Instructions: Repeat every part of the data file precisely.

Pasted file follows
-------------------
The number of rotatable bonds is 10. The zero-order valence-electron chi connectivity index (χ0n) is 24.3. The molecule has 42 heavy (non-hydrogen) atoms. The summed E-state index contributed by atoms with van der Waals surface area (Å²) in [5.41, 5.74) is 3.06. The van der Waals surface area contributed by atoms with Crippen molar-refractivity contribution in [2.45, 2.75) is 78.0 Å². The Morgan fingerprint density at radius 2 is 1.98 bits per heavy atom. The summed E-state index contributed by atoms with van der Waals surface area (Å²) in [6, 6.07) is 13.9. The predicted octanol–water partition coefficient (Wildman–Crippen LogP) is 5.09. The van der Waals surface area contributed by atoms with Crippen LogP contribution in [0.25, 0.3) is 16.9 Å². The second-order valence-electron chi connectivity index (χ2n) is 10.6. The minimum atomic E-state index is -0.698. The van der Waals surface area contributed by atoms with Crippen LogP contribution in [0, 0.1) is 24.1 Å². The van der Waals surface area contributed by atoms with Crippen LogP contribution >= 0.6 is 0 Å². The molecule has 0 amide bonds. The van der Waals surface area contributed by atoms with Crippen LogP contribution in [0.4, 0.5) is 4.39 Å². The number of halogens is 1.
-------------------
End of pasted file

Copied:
The number of rotatable bonds is 10. The zero-order valence-electron chi connectivity index (χ0n) is 24.3. The molecule has 42 heavy (non-hydrogen) atoms. The summed E-state index contributed by atoms with van der Waals surface area (Å²) in [5.41, 5.74) is 3.06. The van der Waals surface area contributed by atoms with Crippen molar-refractivity contribution in [2.45, 2.75) is 78.0 Å². The Morgan fingerprint density at radius 2 is 1.98 bits per heavy atom. The summed E-state index contributed by atoms with van der Waals surface area (Å²) in [6, 6.07) is 13.9. The predicted octanol–water partition coefficient (Wildman–Crippen LogP) is 5.09. The van der Waals surface area contributed by atoms with Crippen LogP contribution in [0.25, 0.3) is 16.9 Å². The second-order valence-electron chi connectivity index (χ2n) is 10.6. The minimum atomic E-state index is -0.698. The van der Waals surface area contributed by atoms with Crippen LogP contribution in [0, 0.1) is 24.1 Å². The van der Waals surface area contributed by atoms with Crippen LogP contribution >= 0.6 is 0 Å². The molecule has 0 amide bonds. The van der Waals surface area contributed by atoms with Crippen LogP contribution in [0.4, 0.5) is 4.39 Å². The number of halogens is 1.